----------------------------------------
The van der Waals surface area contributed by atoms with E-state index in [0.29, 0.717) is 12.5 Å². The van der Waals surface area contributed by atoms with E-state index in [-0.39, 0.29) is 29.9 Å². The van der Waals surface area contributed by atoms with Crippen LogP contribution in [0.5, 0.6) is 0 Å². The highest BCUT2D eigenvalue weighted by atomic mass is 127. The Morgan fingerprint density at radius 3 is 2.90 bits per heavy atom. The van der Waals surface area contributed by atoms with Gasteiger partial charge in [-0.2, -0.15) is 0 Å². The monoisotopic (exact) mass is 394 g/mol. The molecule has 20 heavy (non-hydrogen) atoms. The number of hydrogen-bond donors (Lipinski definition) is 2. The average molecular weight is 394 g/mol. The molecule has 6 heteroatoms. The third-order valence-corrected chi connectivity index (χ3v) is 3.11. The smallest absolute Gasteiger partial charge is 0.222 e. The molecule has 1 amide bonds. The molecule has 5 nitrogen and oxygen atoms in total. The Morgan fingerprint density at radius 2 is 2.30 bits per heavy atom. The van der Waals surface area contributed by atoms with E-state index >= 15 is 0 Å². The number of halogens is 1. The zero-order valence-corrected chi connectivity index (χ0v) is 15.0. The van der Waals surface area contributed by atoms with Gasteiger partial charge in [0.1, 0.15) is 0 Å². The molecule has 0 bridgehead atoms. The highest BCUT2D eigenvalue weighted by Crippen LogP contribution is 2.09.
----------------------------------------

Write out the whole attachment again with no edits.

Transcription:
The van der Waals surface area contributed by atoms with E-state index in [0.29, 0.717) is 12.5 Å². The van der Waals surface area contributed by atoms with E-state index in [-0.39, 0.29) is 29.9 Å². The van der Waals surface area contributed by atoms with Crippen LogP contribution in [0.5, 0.6) is 0 Å². The highest BCUT2D eigenvalue weighted by atomic mass is 127. The Morgan fingerprint density at radius 3 is 2.90 bits per heavy atom. The van der Waals surface area contributed by atoms with Gasteiger partial charge in [-0.2, -0.15) is 0 Å². The monoisotopic (exact) mass is 394 g/mol. The molecule has 20 heavy (non-hydrogen) atoms. The number of hydrogen-bond donors (Lipinski definition) is 2. The average molecular weight is 394 g/mol. The molecule has 6 heteroatoms. The third-order valence-corrected chi connectivity index (χ3v) is 3.11. The smallest absolute Gasteiger partial charge is 0.222 e. The molecule has 1 amide bonds. The molecule has 5 nitrogen and oxygen atoms in total. The Morgan fingerprint density at radius 2 is 2.30 bits per heavy atom. The van der Waals surface area contributed by atoms with E-state index >= 15 is 0 Å². The number of halogens is 1. The zero-order valence-corrected chi connectivity index (χ0v) is 15.0. The van der Waals surface area contributed by atoms with Gasteiger partial charge in [0.1, 0.15) is 0 Å². The molecule has 0 bridgehead atoms. The highest BCUT2D eigenvalue weighted by Crippen LogP contribution is 2.09.